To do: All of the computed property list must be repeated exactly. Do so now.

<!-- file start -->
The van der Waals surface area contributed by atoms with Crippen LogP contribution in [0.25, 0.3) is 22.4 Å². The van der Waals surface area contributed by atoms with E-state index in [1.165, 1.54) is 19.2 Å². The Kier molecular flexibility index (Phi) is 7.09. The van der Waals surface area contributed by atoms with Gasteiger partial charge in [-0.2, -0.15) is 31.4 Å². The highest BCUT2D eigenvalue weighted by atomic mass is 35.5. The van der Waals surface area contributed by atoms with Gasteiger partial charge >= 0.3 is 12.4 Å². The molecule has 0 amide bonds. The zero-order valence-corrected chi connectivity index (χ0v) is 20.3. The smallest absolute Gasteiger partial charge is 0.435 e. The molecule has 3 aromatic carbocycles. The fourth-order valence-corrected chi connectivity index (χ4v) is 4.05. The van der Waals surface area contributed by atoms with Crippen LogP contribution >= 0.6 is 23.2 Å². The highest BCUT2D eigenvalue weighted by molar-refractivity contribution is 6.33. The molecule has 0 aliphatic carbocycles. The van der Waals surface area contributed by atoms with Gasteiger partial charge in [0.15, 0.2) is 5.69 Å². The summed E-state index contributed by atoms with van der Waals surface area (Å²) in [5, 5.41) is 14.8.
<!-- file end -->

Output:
The van der Waals surface area contributed by atoms with Crippen LogP contribution in [0.25, 0.3) is 22.4 Å². The van der Waals surface area contributed by atoms with E-state index in [1.165, 1.54) is 19.2 Å². The Kier molecular flexibility index (Phi) is 7.09. The van der Waals surface area contributed by atoms with Gasteiger partial charge in [-0.2, -0.15) is 31.4 Å². The highest BCUT2D eigenvalue weighted by atomic mass is 35.5. The van der Waals surface area contributed by atoms with Gasteiger partial charge >= 0.3 is 12.4 Å². The molecule has 0 amide bonds. The zero-order valence-corrected chi connectivity index (χ0v) is 20.3. The smallest absolute Gasteiger partial charge is 0.435 e. The molecule has 3 aromatic carbocycles. The fourth-order valence-corrected chi connectivity index (χ4v) is 4.05. The van der Waals surface area contributed by atoms with Crippen LogP contribution >= 0.6 is 23.2 Å². The highest BCUT2D eigenvalue weighted by molar-refractivity contribution is 6.33. The molecule has 0 aliphatic carbocycles. The van der Waals surface area contributed by atoms with Gasteiger partial charge in [0.15, 0.2) is 5.69 Å². The summed E-state index contributed by atoms with van der Waals surface area (Å²) in [5, 5.41) is 14.8.